The International Monetary Fund (IMF) has agreed to fund the next phase of Kenya’s COVID-19 response. The IMF team made this disclosure after concluding its virtual Mission to Kenya, which took place between October 27th to November 17th, 2020.
Kenya has been negotiating with the IMF on a 3½ year Extended Fund Facility (EFF)/Extended Credit Facility (ECF) arrangement.
“Technical work will continue in the period ahead, with a view to reaching agreement on a program that could be presented to the Fund’s Board in early 2021,” said Mary Goodman, IMF team leader-Kenya.
The next IMF program seeks to provide resources to protect vulnerable groups & reduce debt vulnerabilities. The IMF staff is preparing a report that is subject to management approval, will be presented to the IMF’s Executive Board for discussion and decision.
The IMF Mission said Kenya had suffered an unprecedented shock as a result of the COVID-19 pandemic.
The Fund said that while Kenya’s economy has been picking up from a trough in April-May, the resilient services sector continues to face challenges, making the outlook uncertain as effects of COVID-19 surges.
IMF on Kenya’s Rising Public Debt
The mission raised concerns over Kenya’s rising public debt levels and weaknesses within some of the state-owned enterprises; a situation made worse by the COVID-19 pandemic.
While the Central Bank of Kenya(CBK) has instructed lenders to issue loan repayment moratoriums while also asking telcos to waiver fees on cash transfers below KSh 1,000, effects of these measures on earnings of banks and mobile firms have been adverse.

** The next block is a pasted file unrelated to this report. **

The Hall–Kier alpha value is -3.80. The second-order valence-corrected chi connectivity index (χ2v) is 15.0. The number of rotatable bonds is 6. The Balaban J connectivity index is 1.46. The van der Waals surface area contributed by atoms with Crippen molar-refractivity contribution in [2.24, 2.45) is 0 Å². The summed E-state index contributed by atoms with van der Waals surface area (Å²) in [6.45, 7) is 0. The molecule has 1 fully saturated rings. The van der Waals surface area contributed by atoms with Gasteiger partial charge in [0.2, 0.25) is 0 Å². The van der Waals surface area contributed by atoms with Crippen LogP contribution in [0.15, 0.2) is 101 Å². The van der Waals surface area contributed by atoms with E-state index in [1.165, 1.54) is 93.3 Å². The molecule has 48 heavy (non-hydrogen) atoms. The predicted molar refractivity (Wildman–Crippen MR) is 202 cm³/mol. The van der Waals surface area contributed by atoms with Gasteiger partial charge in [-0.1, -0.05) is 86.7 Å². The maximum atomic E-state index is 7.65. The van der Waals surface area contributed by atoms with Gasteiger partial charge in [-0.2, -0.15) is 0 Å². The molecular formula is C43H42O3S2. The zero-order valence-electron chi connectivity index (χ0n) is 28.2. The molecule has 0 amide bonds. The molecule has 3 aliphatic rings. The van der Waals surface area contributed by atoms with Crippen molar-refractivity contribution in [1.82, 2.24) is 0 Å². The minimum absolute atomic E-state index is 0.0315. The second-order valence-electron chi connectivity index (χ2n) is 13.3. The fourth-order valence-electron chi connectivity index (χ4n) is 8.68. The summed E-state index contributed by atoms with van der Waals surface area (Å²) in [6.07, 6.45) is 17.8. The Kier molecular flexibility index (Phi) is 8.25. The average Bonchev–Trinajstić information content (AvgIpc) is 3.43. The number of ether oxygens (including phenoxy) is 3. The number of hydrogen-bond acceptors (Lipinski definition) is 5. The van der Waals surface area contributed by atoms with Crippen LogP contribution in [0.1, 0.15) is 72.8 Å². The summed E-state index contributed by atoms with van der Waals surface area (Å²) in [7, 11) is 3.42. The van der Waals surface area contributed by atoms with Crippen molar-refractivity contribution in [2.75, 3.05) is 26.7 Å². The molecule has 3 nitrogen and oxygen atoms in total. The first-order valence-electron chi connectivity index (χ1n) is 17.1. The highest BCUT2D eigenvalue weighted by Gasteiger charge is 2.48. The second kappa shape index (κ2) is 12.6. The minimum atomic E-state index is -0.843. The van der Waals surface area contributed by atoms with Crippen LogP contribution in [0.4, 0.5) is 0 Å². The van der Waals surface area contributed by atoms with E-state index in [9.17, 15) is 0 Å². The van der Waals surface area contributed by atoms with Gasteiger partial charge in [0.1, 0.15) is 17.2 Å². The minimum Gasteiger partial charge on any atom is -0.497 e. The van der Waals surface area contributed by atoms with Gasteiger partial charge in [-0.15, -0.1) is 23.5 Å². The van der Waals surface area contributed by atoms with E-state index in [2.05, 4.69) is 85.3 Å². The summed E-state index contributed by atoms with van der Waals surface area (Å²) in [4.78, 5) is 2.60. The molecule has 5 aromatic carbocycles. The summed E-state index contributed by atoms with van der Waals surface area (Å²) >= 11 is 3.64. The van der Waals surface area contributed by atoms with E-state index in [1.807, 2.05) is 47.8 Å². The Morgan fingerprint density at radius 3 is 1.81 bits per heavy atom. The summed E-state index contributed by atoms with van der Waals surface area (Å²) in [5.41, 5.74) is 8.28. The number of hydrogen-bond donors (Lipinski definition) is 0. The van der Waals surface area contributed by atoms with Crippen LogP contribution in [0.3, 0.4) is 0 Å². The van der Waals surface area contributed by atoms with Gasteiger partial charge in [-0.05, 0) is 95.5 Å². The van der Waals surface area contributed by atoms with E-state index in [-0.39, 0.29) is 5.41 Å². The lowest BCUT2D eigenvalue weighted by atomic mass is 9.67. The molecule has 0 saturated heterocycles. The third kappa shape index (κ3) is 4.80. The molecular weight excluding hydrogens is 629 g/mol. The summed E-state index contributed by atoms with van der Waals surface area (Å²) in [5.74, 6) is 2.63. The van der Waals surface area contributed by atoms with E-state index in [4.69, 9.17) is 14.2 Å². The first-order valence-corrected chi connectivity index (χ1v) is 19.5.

The ongoing lockdown within the European Union has also hit demand for Kenya’s key export products such as tea, coffee, horticulture as well as tourism and the hotel industry.
Without depleted IMF budgetary support, the CBK has been under pressure to stabilize the Kenya Shilling in recent months and weeks. The Monetary Authority’s use of forex reserves has also been limited as a decline in inflows deplete this reservoir.
The Kenya shilling on Friday’s intraday trading session touched a new record low of 110.2800 against the US Dollar, mainly driven by an increase in importer dollar demand as well as concerns about the impact of the virus on the country’s export earnings.
The latest weekly bulletin from CBK shows that official foreign exchange reserves were at US$ 7.9 billion as of November 19, 2020. This compares to a month ago when it was at US$8.2 billion when markets closed on October 22, 2020.
IMF said Kenya’s rising public debt had reached 65.9% of GDP in the previous 2019/20 financial year, a position that could have worsened.
Figures from CBK and National Treasury shows that Kenya’s public debt has risen from KSh 5.8 Trillion in July 2019, to KSh 6 trillion in December 2019, KSh 6.7 trillion in June 2020 and KSh 7.1 Trillion by September 2020.
The mission notes that while Kenya’s agriculture sector remains strong due to above-average rainfall, the resilient services sector has suffered a significant contraction in output. Activity has generally been picking up from the trough in April-May, but with remaining weakness in the tourism and education sectors among others.
The IMF has recommended that Kenya reduce its debt over time through a fiscal consolidation plan centred on raising tax revenues.
The Fund also wants Nairobi to revise the 2020/21 budget to address, among others, weakness in state-owned enterprises and other pressure points as well as some elements of Kenya’s medium-term strategy.